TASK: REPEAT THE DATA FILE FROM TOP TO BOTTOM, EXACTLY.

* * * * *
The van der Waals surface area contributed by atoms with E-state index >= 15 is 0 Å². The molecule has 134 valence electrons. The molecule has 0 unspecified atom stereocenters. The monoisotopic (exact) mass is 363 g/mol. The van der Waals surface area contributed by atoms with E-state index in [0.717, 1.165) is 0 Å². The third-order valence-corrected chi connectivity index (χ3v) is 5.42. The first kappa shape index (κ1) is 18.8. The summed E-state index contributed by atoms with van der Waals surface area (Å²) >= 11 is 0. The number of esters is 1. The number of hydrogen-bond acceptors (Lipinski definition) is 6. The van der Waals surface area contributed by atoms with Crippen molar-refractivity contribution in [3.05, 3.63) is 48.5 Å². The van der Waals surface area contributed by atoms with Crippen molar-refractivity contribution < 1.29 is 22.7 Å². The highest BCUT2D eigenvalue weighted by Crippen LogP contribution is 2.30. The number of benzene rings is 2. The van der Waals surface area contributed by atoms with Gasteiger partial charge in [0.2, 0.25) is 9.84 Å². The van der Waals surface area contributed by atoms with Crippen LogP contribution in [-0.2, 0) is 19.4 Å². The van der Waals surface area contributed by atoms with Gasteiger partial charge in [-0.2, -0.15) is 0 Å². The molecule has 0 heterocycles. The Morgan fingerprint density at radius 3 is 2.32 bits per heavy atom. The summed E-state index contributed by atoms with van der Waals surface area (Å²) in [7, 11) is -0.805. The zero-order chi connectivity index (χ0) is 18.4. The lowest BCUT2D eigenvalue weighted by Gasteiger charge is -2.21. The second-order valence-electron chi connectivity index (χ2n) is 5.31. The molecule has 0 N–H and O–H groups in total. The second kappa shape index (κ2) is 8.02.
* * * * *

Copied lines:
The van der Waals surface area contributed by atoms with E-state index >= 15 is 0 Å². The molecule has 134 valence electrons. The molecule has 0 unspecified atom stereocenters. The monoisotopic (exact) mass is 363 g/mol. The van der Waals surface area contributed by atoms with E-state index in [0.717, 1.165) is 0 Å². The third-order valence-corrected chi connectivity index (χ3v) is 5.42. The first kappa shape index (κ1) is 18.8. The summed E-state index contributed by atoms with van der Waals surface area (Å²) >= 11 is 0. The number of esters is 1. The number of hydrogen-bond acceptors (Lipinski definition) is 6. The van der Waals surface area contributed by atoms with Crippen molar-refractivity contribution in [3.05, 3.63) is 48.5 Å². The van der Waals surface area contributed by atoms with Crippen molar-refractivity contribution < 1.29 is 22.7 Å². The highest BCUT2D eigenvalue weighted by Crippen LogP contribution is 2.30. The number of benzene rings is 2. The van der Waals surface area contributed by atoms with Gasteiger partial charge in [0.2, 0.25) is 9.84 Å². The van der Waals surface area contributed by atoms with Crippen LogP contribution in [-0.2, 0) is 19.4 Å². The van der Waals surface area contributed by atoms with Gasteiger partial charge in [-0.2, -0.15) is 0 Å². The molecule has 0 heterocycles. The Morgan fingerprint density at radius 3 is 2.32 bits per heavy atom. The summed E-state index contributed by atoms with van der Waals surface area (Å²) in [7, 11) is -0.805. The zero-order chi connectivity index (χ0) is 18.4. The lowest BCUT2D eigenvalue weighted by Gasteiger charge is -2.21. The second-order valence-electron chi connectivity index (χ2n) is 5.31. The molecule has 0 N–H and O–H groups in total. The second kappa shape index (κ2) is 8.02.